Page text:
It was also reported that apart from a vague message of unity, Marcos Jr won without offering any concrete policies to tackle the many challenges the country is facing.

Perhaps it’s understandable that the Filipinos have forgotten and forgiven Marcos Sr’s reign of terror since 36 years have passed, and it is a fact that people have short memories.

That type of revisionist history is also at work in our country with disgraced politicians walking around like they’re still relevant. How tragic that we are trapped in this political miasma full of hypocrisy and double-speak!

Still, on the surface, we manage to do fine. I will be the first to admit it. I live my middle class life in a safe and friendly neighbourhood; I get a steady supply of piped water (we haven’t had a water cut in six months, yay!), uninterrupted electricity and my garbage is collected regularly. The roads in the area are generally well maintained too. Whatever I need in terms of goods and services are just a short drive away. There is also the option of buying online and getting my orders delivered for a fee.

All this is still within my budget for the time being but I can see my shrinking ringgit is buying me less. I have to plan my meals more carefully with as little wastage as possible. I am even baking less as the price of butter and other imported ingredients have shot up.

But we know all is not well because simmering below that surface we have become even more deeply racially divisive and polarised. All the government policies since the May 13, 1969, race riots – like the ambitious New Economic Policy, its subsequent manifestations and Vision 2020 – failed to achieve their aim of creating a happy, united nation enjoying shared prosperity and well-being.

Our education system, which should be our most effective tool for national unity, has been so severely politicised, I can only describe it as schizophrenic (the Cambridge dictionary defines schizophrenic as “having qualities or attitudes that are different from each other and that do not work well together”).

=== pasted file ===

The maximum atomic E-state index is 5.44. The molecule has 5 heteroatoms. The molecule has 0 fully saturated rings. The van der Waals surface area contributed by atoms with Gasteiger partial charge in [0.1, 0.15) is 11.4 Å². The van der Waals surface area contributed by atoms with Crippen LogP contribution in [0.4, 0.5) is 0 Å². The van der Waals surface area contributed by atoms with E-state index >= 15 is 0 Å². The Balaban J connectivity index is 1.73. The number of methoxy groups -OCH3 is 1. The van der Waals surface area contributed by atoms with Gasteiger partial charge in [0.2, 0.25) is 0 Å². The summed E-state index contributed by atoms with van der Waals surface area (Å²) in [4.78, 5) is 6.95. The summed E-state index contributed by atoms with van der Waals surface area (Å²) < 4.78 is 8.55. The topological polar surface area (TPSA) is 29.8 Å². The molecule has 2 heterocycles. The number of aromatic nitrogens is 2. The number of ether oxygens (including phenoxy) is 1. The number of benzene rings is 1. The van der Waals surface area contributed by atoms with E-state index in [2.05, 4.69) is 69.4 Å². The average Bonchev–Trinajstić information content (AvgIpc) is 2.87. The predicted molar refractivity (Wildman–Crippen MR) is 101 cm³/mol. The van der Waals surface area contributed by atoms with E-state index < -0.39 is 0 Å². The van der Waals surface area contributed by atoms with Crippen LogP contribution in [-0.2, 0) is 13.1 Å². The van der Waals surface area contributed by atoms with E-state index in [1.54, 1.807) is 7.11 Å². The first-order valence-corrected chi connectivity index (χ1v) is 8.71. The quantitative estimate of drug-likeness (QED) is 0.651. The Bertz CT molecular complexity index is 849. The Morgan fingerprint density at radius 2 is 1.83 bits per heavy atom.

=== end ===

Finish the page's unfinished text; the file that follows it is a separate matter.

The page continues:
Our brain drain has become monsoon-sized, benefiting other nations, especially Singapore, but it is dismissed as disloyal Malaysians, usually non-Malays, abandoning their country.

We have tumbled further down on the Transparency International corruption perception index but the institutions tasked with keeping people in positions of power and authority on the straight and narrow seem to be running their own political agendas.

All these are not new problems plaguing us but we haven’t crashed and burned like Sri Lanka or Sudan yet.

Luck always seemed to be on our side enough that it keeps us from plunging over the cliff. Perhaps because of this, most Malaysians are like the proverbial frogs in a slowly boiling pot of water, unable or unwilling to see threats or dangers creeping up on them until it is too late.

Indeed, we grumble a lot but we keep falling back into our bad old ways of voting along racial lines that keep returning bad old leaders to office. How deeply ironic that we lambast politicians who party hop as frogs but fail to recognise that our own frog-like behaviour may very well lead us on a downward spiral towards becoming the new sick man of Asia.

The views expressed here are entirely the writer’s own.